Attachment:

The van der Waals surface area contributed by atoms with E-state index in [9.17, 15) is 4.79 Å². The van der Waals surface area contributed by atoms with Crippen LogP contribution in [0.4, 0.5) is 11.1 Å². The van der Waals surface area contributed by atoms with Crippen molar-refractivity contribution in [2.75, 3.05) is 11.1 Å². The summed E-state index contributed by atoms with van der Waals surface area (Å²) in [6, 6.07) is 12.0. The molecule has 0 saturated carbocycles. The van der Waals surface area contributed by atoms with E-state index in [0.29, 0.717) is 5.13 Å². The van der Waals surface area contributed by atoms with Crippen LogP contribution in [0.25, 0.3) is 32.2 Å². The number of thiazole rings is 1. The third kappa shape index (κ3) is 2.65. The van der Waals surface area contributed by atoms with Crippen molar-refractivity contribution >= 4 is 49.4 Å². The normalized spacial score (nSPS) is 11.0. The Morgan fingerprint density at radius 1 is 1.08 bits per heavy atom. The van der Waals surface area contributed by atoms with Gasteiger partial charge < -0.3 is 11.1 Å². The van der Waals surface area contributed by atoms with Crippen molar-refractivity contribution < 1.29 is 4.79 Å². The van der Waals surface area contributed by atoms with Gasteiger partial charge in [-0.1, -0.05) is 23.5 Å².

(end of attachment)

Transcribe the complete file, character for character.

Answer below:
The van der Waals surface area contributed by atoms with E-state index in [9.17, 15) is 4.79 Å². The van der Waals surface area contributed by atoms with Crippen LogP contribution in [0.4, 0.5) is 11.1 Å². The van der Waals surface area contributed by atoms with Crippen molar-refractivity contribution in [2.75, 3.05) is 11.1 Å². The summed E-state index contributed by atoms with van der Waals surface area (Å²) in [6, 6.07) is 12.0. The molecule has 0 saturated carbocycles. The van der Waals surface area contributed by atoms with E-state index in [0.29, 0.717) is 5.13 Å². The van der Waals surface area contributed by atoms with Crippen LogP contribution in [0.25, 0.3) is 32.2 Å². The number of thiazole rings is 1. The third kappa shape index (κ3) is 2.65. The van der Waals surface area contributed by atoms with Crippen molar-refractivity contribution >= 4 is 49.4 Å². The normalized spacial score (nSPS) is 11.0. The Morgan fingerprint density at radius 1 is 1.08 bits per heavy atom. The van der Waals surface area contributed by atoms with Gasteiger partial charge < -0.3 is 11.1 Å². The van der Waals surface area contributed by atoms with Crippen molar-refractivity contribution < 1.29 is 4.79 Å². The van der Waals surface area contributed by atoms with Gasteiger partial charge in [-0.1, -0.05) is 23.5 Å².